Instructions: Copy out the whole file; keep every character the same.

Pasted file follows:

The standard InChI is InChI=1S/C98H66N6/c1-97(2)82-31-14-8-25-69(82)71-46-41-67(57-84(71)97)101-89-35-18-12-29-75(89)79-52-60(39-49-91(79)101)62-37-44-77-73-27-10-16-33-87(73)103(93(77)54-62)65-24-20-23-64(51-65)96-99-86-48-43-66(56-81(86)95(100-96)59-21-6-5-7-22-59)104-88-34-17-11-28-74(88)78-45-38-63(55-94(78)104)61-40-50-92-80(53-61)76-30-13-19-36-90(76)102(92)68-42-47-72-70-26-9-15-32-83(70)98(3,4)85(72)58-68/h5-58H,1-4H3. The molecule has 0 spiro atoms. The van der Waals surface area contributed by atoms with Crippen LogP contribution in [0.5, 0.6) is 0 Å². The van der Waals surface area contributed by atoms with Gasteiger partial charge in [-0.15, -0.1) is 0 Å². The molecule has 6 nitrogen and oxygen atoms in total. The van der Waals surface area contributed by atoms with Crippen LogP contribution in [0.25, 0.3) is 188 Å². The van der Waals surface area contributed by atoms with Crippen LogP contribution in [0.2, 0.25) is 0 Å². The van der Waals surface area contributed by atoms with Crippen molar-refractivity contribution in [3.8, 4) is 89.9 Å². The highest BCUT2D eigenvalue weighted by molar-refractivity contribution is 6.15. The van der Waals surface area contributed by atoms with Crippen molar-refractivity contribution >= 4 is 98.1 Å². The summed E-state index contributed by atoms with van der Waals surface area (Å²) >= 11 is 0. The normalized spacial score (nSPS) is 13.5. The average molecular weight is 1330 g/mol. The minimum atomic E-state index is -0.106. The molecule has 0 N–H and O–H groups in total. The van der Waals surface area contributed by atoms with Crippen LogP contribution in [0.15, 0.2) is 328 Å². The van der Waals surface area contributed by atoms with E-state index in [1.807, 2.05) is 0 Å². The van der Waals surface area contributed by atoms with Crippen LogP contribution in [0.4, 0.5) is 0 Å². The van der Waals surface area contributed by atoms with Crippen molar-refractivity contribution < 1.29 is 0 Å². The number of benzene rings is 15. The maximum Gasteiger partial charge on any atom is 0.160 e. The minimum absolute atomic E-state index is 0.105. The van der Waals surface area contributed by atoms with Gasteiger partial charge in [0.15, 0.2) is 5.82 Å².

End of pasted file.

The standard InChI is InChI=1S/C98H66N6/c1-97(2)82-31-14-8-25-69(82)71-46-41-67(57-84(71)97)101-89-35-18-12-29-75(89)79-52-60(39-49-91(79)101)62-37-44-77-73-27-10-16-33-87(73)103(93(77)54-62)65-24-20-23-64(51-65)96-99-86-48-43-66(56-81(86)95(100-96)59-21-6-5-7-22-59)104-88-34-17-11-28-74(88)78-45-38-63(55-94(78)104)61-40-50-92-80(53-61)76-30-13-19-36-90(76)102(92)68-42-47-72-70-26-9-15-32-83(70)98(3,4)85(72)58-68/h5-58H,1-4H3. The molecule has 0 spiro atoms. The van der Waals surface area contributed by atoms with Crippen LogP contribution in [0.5, 0.6) is 0 Å². The van der Waals surface area contributed by atoms with Gasteiger partial charge in [-0.15, -0.1) is 0 Å². The molecule has 6 nitrogen and oxygen atoms in total. The van der Waals surface area contributed by atoms with Crippen LogP contribution in [0.25, 0.3) is 188 Å². The van der Waals surface area contributed by atoms with Crippen LogP contribution in [0.2, 0.25) is 0 Å². The van der Waals surface area contributed by atoms with Crippen molar-refractivity contribution in [3.8, 4) is 89.9 Å². The highest BCUT2D eigenvalue weighted by molar-refractivity contribution is 6.15. The van der Waals surface area contributed by atoms with Crippen molar-refractivity contribution >= 4 is 98.1 Å². The summed E-state index contributed by atoms with van der Waals surface area (Å²) >= 11 is 0. The normalized spacial score (nSPS) is 13.5. The average molecular weight is 1330 g/mol. The minimum atomic E-state index is -0.106. The molecule has 0 N–H and O–H groups in total. The van der Waals surface area contributed by atoms with Crippen LogP contribution in [0.15, 0.2) is 328 Å². The van der Waals surface area contributed by atoms with E-state index in [1.807, 2.05) is 0 Å². The van der Waals surface area contributed by atoms with Crippen LogP contribution in [0.4, 0.5) is 0 Å². The van der Waals surface area contributed by atoms with Crippen molar-refractivity contribution < 1.29 is 0 Å². The number of benzene rings is 15. The maximum Gasteiger partial charge on any atom is 0.160 e. The minimum absolute atomic E-state index is 0.105. The van der Waals surface area contributed by atoms with Gasteiger partial charge in [0.15, 0.2) is 5.82 Å².